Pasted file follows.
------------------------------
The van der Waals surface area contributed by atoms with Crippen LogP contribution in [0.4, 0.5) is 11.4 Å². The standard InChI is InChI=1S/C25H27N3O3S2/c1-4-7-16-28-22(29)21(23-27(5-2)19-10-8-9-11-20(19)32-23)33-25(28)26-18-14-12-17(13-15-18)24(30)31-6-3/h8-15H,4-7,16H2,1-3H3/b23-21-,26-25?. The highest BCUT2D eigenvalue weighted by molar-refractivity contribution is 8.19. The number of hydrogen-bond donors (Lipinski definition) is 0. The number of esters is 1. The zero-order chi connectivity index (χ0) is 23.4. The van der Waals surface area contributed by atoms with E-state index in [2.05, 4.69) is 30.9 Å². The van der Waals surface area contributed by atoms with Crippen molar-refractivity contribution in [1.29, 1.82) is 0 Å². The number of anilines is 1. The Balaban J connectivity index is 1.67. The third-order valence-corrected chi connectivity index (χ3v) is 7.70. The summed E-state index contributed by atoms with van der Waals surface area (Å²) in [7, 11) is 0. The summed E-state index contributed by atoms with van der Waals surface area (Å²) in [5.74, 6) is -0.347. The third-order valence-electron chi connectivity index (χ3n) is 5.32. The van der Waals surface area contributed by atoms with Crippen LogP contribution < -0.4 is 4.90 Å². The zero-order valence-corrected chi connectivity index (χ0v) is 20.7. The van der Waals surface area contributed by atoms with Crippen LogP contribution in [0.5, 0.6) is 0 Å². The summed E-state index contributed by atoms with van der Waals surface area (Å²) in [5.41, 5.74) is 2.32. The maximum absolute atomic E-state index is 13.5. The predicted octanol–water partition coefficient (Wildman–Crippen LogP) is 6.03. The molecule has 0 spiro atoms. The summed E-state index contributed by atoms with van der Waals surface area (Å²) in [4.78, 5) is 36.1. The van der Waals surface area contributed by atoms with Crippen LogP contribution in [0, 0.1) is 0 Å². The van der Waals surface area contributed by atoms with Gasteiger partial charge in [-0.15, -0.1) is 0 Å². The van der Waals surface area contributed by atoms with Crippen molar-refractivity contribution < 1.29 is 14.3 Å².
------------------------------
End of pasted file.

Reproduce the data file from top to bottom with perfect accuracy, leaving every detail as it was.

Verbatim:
The van der Waals surface area contributed by atoms with Crippen LogP contribution in [0.4, 0.5) is 11.4 Å². The standard InChI is InChI=1S/C25H27N3O3S2/c1-4-7-16-28-22(29)21(23-27(5-2)19-10-8-9-11-20(19)32-23)33-25(28)26-18-14-12-17(13-15-18)24(30)31-6-3/h8-15H,4-7,16H2,1-3H3/b23-21-,26-25?. The highest BCUT2D eigenvalue weighted by molar-refractivity contribution is 8.19. The number of hydrogen-bond donors (Lipinski definition) is 0. The number of esters is 1. The zero-order chi connectivity index (χ0) is 23.4. The van der Waals surface area contributed by atoms with E-state index in [2.05, 4.69) is 30.9 Å². The van der Waals surface area contributed by atoms with Crippen molar-refractivity contribution in [1.29, 1.82) is 0 Å². The number of anilines is 1. The Balaban J connectivity index is 1.67. The third-order valence-corrected chi connectivity index (χ3v) is 7.70. The summed E-state index contributed by atoms with van der Waals surface area (Å²) in [7, 11) is 0. The summed E-state index contributed by atoms with van der Waals surface area (Å²) in [5.74, 6) is -0.347. The third-order valence-electron chi connectivity index (χ3n) is 5.32. The van der Waals surface area contributed by atoms with Crippen LogP contribution < -0.4 is 4.90 Å². The zero-order valence-corrected chi connectivity index (χ0v) is 20.7. The van der Waals surface area contributed by atoms with Crippen LogP contribution in [0.5, 0.6) is 0 Å². The summed E-state index contributed by atoms with van der Waals surface area (Å²) in [5.41, 5.74) is 2.32. The maximum absolute atomic E-state index is 13.5. The predicted octanol–water partition coefficient (Wildman–Crippen LogP) is 6.03. The molecule has 0 spiro atoms. The summed E-state index contributed by atoms with van der Waals surface area (Å²) in [4.78, 5) is 36.1. The van der Waals surface area contributed by atoms with Crippen LogP contribution in [0, 0.1) is 0 Å². The van der Waals surface area contributed by atoms with Gasteiger partial charge in [-0.15, -0.1) is 0 Å². The van der Waals surface area contributed by atoms with Crippen molar-refractivity contribution < 1.29 is 14.3 Å².